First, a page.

Unlove - When Love Has Lost Its LLajwa
15 Feb, 2013 | Frans Robyns
With Valentines Day around the corner, couples frolicking together in carnivalesque frenzy, hearts on sale at every street corner and love charms for sale to make your passionate crush fall in love with you, it's hard not to get swept away with love and its associated rites. Even President Evo Morales has declared that the next thousand years herald an era ‘of peace and love'. But let’s not get carried away in this pheromonic haze just yet, to truly understand love we must look at where it no longer exists; where pop that was once fizzy has now gone flat.
Photo by Manuel Seoane
Although no official figures exist, according to the International Anglican Family Network (IAFN), 'a stunning 75% of marriages in Bolivia end in divorce, with 73% of these ending in the first two years of marriage'. The Network has responded to this by offering failing marriages counselling and support through the church in Bolivia. In fact, Anglicans are not the only ones getting worried about the current situation. On their part, the Bolivian Bible Society are employing their full strength to get into churches and supply pastors with the skills and resources to piece back together marriages that are near collapse.
While there’s some discrepancy over the exact divorce rate (at the lower end of the spectrum, the Coordinadora de la Mujer claims roughly half of marriages ends in divorce), figures are undoubtedly high by international standards. Even estimates for the US, where the divorce rate is infamously high, don’t exceed 60%. The Bolivian situation begs the obvious questions: why are rates so high, and what are the implications?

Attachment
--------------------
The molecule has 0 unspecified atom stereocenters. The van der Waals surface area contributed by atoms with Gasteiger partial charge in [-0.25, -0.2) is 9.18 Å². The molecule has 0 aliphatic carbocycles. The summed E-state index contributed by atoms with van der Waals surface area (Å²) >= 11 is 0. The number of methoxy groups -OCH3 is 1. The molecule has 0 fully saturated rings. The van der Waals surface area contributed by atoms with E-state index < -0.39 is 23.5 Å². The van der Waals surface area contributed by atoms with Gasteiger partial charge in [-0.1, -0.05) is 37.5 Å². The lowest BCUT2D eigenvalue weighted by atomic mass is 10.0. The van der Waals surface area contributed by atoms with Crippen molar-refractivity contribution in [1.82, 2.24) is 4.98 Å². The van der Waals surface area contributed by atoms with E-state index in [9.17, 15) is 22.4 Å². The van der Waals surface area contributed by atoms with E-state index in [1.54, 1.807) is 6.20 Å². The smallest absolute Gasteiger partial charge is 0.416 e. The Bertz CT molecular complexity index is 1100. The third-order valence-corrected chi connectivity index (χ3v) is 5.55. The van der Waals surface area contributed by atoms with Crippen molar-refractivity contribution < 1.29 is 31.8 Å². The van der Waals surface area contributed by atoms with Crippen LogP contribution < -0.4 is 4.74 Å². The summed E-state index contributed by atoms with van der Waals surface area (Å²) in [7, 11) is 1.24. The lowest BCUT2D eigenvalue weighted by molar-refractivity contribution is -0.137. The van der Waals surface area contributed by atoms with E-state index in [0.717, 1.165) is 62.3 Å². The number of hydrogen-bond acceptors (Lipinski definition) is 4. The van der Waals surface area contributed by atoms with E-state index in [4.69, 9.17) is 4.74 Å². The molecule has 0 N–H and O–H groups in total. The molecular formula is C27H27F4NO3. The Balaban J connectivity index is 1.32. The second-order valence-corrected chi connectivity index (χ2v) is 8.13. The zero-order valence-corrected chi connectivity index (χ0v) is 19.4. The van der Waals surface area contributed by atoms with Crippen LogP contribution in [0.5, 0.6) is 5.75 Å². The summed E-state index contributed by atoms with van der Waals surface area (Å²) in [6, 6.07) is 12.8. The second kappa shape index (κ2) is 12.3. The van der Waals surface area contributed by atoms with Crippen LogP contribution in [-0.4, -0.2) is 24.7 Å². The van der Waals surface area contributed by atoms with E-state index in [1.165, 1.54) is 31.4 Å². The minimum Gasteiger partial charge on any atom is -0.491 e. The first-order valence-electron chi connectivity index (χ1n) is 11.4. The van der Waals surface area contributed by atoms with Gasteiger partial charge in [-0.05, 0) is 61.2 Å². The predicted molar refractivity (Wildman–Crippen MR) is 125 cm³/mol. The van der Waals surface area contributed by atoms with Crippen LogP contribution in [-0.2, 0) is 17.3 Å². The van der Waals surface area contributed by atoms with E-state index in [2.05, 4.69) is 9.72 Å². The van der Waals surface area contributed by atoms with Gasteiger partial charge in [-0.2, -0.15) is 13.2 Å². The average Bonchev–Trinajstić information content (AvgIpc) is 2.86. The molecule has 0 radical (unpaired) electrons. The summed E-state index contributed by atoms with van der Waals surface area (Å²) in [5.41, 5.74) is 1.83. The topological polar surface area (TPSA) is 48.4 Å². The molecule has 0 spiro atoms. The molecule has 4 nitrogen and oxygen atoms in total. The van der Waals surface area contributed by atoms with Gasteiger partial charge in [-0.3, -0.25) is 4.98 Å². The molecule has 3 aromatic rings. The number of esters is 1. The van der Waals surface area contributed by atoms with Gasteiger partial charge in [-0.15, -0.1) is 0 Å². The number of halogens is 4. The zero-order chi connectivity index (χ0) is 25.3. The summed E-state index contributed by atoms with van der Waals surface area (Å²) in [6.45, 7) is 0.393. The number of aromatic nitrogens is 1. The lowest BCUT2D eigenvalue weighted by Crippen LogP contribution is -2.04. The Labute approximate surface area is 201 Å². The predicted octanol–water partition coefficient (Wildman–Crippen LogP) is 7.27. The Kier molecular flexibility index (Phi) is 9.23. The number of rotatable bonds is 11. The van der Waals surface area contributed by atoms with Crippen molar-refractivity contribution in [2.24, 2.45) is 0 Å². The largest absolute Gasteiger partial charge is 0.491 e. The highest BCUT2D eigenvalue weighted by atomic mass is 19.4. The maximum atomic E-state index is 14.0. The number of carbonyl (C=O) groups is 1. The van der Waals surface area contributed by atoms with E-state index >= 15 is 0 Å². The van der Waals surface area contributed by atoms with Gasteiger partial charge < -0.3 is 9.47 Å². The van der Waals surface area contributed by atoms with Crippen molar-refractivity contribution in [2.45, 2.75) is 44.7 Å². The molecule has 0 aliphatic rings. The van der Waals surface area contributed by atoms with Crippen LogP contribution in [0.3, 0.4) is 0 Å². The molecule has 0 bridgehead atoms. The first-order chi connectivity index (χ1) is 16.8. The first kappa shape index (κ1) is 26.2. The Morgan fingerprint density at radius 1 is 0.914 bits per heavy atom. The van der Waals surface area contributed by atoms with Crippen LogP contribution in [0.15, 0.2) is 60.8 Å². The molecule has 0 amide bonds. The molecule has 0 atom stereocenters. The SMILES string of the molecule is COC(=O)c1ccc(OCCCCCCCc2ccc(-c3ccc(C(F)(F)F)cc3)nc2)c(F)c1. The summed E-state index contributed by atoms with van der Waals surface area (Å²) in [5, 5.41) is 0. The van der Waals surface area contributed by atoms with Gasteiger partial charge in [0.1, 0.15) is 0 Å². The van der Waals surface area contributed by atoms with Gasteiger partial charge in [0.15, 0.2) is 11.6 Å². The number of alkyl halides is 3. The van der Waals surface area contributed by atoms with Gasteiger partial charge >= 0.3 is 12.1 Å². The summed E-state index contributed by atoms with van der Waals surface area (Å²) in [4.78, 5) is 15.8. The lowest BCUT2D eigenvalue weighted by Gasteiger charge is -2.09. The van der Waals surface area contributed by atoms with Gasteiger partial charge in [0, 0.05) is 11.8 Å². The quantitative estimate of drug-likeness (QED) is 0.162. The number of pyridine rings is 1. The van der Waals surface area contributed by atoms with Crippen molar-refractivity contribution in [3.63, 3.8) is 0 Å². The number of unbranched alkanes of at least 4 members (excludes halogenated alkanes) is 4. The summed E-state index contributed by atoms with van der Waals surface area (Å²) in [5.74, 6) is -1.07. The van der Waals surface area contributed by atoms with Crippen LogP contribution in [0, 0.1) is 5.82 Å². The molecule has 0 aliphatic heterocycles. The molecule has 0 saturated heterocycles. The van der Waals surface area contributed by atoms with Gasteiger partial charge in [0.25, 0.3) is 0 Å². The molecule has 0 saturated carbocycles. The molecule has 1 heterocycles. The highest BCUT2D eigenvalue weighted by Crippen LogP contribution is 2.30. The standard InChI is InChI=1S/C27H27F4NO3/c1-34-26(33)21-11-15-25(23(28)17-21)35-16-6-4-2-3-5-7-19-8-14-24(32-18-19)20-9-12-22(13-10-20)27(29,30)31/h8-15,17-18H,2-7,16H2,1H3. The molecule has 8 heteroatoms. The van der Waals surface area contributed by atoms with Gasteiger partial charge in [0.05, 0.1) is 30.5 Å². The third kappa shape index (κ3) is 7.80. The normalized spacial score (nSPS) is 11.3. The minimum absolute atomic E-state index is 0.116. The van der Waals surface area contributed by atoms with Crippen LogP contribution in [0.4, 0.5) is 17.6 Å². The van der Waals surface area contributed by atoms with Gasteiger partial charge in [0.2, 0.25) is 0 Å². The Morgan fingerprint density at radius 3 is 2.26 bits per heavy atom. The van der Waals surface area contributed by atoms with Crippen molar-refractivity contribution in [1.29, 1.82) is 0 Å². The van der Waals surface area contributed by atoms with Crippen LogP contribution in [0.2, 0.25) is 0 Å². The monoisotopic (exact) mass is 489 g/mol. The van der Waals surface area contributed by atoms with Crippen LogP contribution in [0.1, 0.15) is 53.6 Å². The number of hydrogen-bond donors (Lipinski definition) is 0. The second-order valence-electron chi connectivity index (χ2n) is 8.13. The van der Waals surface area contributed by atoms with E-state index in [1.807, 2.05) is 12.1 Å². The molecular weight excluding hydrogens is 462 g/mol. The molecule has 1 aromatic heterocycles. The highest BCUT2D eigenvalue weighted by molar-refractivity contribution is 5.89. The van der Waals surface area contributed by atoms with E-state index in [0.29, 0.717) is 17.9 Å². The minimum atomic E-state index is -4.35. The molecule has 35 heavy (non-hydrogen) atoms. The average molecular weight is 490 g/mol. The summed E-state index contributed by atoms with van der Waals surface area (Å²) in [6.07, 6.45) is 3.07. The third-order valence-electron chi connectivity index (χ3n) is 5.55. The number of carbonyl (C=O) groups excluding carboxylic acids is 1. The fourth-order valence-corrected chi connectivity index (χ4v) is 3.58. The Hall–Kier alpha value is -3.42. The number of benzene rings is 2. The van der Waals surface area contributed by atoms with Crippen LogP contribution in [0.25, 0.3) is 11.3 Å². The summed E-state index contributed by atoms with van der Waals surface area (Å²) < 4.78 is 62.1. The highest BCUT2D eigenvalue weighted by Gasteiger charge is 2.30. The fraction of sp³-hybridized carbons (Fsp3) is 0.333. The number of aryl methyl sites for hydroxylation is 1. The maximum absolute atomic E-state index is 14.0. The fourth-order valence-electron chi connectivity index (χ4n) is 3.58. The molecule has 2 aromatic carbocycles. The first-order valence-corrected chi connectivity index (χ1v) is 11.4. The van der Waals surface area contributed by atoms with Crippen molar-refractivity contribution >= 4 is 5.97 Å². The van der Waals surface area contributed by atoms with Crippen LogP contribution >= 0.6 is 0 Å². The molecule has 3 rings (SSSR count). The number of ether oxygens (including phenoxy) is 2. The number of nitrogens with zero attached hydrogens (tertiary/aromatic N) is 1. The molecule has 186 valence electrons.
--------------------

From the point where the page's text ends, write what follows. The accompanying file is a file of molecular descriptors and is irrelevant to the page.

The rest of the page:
The IAFN have placed the reason of 'absence of social restraint', as the first cause of increasing divorce rates. In fact, they assert 'divorce is now an option to be considered, even a normal outcome' for any failing marriage. Another argument that is offered, though not directly by the IAFN, is that the apparent ease of divorce now offered by large-scale law firms is actually contributing to the higher divorce rate, and that the ease of divorce is actually causing more people to get divorces.
I spoke to Rigoberto Paredes, one of the top divorce lawyers in La Paz. We had a conversation at the plush offices of division of his law firm aptly marketed as ‘Divorcio Fácil’. It turns out that while it may be true that law firms make it 'simple and easy for the client', the divorce process really is a long, arduous and, most importantly, expensive process. The divorce procedure in Bolivia stands out as one of sheer bureaucracy, trapping unsuspecting victims into a legal battle, which can be as vicious as it is onerous. It can take anywhere from 8 months to 5 years, and at least 5,000 bolivianos for a divorce to become finalised. This would imply that divorce is almost exclusively the privilege of the wealthy, a fact that seemingly calls into question the IANF divorce statistics.